Real Estate Commissions; Antitrust; Follow The Money; OPEC; Why It's A Moot Point


OPEC is probably the most famous “cartel” of all time b/c it effectively brought America to its knees in the 1970s with its oil embargo and price floors.

OPEC or the Organization of Petroleum Exporting Countries was founded in 1960 and by the 1970s it had so much power, it could strike terror into the hearts of world leaders by threatening to push up oil prices (with production limits).

BUT, by the early 1980s, OPEC was all but powerless, as oil production went through the roof and oil prices plummeted, as a result of deregulation and the breaking of inflation in the U.S.

This happened again and again too; the fracking revolution of recent years comes to mind as does the beginning of the COVID crisis when producers literally could not give oil away.

Even in the best of times, OPEC members constantly squabble and cheat with their prescribed production limits (meant to keep prices inflated).


I thought of OPEC when I watched this short video today from the NREP: Something Fishy With The DOJ; NAR Settlement Pullback.

The NREP guys can find a conspiracy in almost anything, and they have found one here too.

TLDR: The Department of Justice (DOJ) went after the National Association of Realtors (NAR) in an antitrust action, claiming that NAR is a cartel that keeps real estate commissions too high.

A “cartel” is a group of producers or service providers that works in tandem to artificially inflate prices.

Anyway, the DOJ had worked out a settlement with NAR but they recently reneged on the agreement.


The NREP guys believe it is b/c of pressure from tech firms and iBuyers (Zillow, Offerpad, Opendoor, etc.) in particular.

I think they might be right too, as political commentators remind all of us constantly to “follow the money” whenever we really want to find out what is influencing policy nowadays.

With government regulators now more involved than ever in our economy, influencing lawmakers and regulators is now more important than ever for long-term success within an industry.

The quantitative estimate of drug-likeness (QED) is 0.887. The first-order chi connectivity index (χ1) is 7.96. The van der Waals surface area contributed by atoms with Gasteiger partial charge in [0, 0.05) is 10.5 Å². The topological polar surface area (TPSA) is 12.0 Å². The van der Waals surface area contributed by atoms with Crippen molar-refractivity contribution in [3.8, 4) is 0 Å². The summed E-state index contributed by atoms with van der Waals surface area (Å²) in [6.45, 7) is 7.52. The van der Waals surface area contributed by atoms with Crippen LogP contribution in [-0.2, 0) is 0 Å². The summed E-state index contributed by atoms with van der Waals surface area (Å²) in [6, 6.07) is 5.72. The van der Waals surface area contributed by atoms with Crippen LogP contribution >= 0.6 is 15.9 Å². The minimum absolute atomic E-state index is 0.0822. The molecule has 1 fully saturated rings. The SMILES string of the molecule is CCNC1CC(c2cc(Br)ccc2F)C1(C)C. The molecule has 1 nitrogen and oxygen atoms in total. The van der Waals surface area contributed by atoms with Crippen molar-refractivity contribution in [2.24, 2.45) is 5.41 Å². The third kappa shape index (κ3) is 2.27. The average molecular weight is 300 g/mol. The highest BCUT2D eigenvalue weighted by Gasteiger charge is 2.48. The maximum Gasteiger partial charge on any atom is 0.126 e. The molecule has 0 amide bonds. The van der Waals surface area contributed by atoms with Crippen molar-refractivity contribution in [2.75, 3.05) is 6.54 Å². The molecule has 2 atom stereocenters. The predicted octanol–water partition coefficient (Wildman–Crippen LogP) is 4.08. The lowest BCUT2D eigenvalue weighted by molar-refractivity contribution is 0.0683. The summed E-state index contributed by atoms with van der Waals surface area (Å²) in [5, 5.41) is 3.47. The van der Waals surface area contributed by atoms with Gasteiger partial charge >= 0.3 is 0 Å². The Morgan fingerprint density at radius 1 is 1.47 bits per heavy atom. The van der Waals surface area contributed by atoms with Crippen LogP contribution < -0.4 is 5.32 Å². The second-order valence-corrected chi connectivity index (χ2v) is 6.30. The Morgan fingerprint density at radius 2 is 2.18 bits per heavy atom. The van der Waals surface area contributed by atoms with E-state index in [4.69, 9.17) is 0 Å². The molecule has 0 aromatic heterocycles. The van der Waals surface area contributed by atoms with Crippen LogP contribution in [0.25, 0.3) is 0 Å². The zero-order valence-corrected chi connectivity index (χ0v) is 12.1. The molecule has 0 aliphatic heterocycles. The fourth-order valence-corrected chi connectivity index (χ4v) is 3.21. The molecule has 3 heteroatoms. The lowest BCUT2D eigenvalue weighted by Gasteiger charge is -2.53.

And that influence often requires massive amounts of money to pay lobbyists and to “donate” to politicians as thinly disguised political action committees.

And unfortunately for NAR, tech firms have more cash than ever to employ to achieve their desired goals.

The NREP makes the valid point that the iBuyers have little to stand on here too b/c their “effective commissions” average close to 7.5%, compared to the much lower average of 5.0% charged by NAR members.

NAR used to be one of the most powerful lobbies in Washington, so it is fascinating to see them get over-powered by tech firms (assuming the NREP is correct) – a definite sign of the times.


But – here is my broader point: It’s probably all moot in any case and OPEC has shown us why.

Technology and price competition, particularly in the face of supply gluts, always find ways to break cartels.

So while NAR has had a long and wonderful run (I support NAR btw b/c I am well aware of how hard agents have to work), average commissions will plummet at some point irrespective of NAR, regulations, iBuyers or anything else.

It is just an evolutionary reality that both lenders and agents will continue to face.


When rates go up and margins tighten in the mortgage industry, we are forced to figure out how to use tech and efficiencies to close twice as many loans with the same number of people if we want to keep our profits up.

This is a grueling proposition but a reality we all need to face, or we can just plan on playing a lot more golf.😊

Jay Voorhees
Founder/Broker | JVM Lending
(855) 855-4491 | DRE# 1197176, NMLS# 310167

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